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Investing in Retirement


With the news and controversy over the recent cuts to the Aged Pension (and other welfare payments), there is another side to this topic for retirees.

Without the Aged Pension how can you afford to retire?

When you reach retirement age and stop working, the regular income from employment suddenly stops. Retirement brings the need for a new source of regular income - maybe the Aged Pension (or part of), superannuation payment(s) from previous employment, or some form of self-funded superannuation.

An Aged Pension provides a regular income - maybe not adequate, but at least regular. If you can top it up from savings, all the better. If you are fortunate to some other type of pension income, for instance from a superannuation scheme, you may have a regular income - if it is adequate.

But for hundreds of thousands of aged Australians, including those on a part Aged Pension, the retirement-income question is getting complicated.

If you have a reasonable lump sum nest egg ready for retirement you have a head start. However we are all living much longer, and setting up the nest to last the distance is a difficult equation.

The trouble is, we are all living much longer. A person aged 65 years in Australia can expect to live for about 20 years (age expectancy for men 84.5 years, for women 87.3 years), according to the Australian Institute for Health and Welfare. That is a long time to have to generate a regular and reliable income without a regular job, and a long time to try to live on a nest egg.

It has been estimated that an average couple in retirement will need an income of about $35,000 per year ($653.00 per week) for a modest retirement, or up to about $60,000 per year ($1,150.00 per week) for a more comfortable lifestyle (source : superguide.com.au). Multiply these figures by 20 (life expectancy) and the bottom line can look rather scary.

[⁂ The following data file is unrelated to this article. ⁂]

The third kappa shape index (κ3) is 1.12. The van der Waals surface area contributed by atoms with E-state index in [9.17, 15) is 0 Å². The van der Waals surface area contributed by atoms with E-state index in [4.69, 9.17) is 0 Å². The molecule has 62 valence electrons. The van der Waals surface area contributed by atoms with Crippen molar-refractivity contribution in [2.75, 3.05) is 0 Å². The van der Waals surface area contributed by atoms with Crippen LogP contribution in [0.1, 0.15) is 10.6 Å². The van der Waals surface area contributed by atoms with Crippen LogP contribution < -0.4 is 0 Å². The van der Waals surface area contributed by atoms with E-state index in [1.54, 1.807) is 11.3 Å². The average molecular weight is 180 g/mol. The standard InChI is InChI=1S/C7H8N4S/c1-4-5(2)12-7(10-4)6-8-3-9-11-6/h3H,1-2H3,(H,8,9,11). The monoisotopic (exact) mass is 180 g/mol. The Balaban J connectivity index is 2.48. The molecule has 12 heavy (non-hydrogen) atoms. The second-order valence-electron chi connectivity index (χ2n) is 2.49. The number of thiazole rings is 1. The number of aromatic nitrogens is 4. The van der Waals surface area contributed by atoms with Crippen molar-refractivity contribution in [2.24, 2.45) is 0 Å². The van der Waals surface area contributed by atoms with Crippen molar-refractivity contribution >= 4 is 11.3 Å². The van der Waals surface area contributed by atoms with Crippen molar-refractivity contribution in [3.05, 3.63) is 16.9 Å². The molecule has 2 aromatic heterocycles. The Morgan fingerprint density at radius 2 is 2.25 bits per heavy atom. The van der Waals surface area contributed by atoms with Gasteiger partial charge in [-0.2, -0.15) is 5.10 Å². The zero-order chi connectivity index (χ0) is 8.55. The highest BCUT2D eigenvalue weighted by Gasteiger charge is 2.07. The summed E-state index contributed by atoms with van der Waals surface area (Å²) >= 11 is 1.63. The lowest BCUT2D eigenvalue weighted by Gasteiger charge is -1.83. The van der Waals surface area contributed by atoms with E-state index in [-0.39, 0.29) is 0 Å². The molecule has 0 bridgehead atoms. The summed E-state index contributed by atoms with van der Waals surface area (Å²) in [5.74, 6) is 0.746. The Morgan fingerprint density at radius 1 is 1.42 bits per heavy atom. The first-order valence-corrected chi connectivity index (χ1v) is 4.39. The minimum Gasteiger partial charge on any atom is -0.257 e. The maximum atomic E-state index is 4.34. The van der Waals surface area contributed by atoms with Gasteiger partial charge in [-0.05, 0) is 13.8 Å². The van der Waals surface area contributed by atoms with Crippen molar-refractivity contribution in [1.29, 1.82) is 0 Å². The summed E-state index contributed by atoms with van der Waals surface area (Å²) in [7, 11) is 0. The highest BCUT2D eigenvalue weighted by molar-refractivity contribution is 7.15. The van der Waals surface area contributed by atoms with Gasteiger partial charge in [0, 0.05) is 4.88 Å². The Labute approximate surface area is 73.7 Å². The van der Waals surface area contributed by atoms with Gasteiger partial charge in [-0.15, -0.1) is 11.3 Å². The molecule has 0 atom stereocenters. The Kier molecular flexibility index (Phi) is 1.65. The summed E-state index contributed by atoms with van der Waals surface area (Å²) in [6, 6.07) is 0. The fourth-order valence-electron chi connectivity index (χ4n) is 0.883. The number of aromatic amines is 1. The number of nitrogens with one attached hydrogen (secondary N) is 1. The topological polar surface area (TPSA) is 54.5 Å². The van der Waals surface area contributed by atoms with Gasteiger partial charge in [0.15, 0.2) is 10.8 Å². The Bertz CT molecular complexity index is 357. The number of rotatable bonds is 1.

With the baby boomers (those now aged between 54 and 71 years) approaching or stepping into their retirement years, that is a lot of people looking for a regular retirement income.

If we add together the 550,000 couples who have their own Self Managed Super Fund (source: ato.gov.au), the estimated 330,000 (plus) Age Pensioners who have had their Age Pension entitlements cut, and at least 100,000 Australians losing all Age Pension entitlements with the latest government welfare cuts (source: superguide.com.au), then add the thousands of others trying to live on some other lump sum retirement nest egg, we have well over one million retired or semi-retired Australians looking for a regular income.

A lot of baby boomers have sold their small business, farm or property to put together a retirement nest egg. But that nest egg will need to be invested somewhere reasonably safe to provide a reasonable and reliable income for retirement.

Historical low interest rates do not make that task any easier. With interest rates now around 3% (source:infochoice.com.au) it would take a lump sum of about $1.2 million to provide an income of just $36,000 per year. Safe, and reliable, but well out of reach for most of us.

However if the lump sum was a bit smaller, and the investment return a bit better, the nest egg can become a fairly safe bet. If we could achieve a 5% annual investment return on savings or a retirement nest egg, it takes only a $725,000 lump sum to provide the same annual income. And if the investment could achieve a return of 8% annual investment return, then you only need $450,000 nest egg to fund a retirement income of $36,000 per year. And these calculation do not include biting into your savings.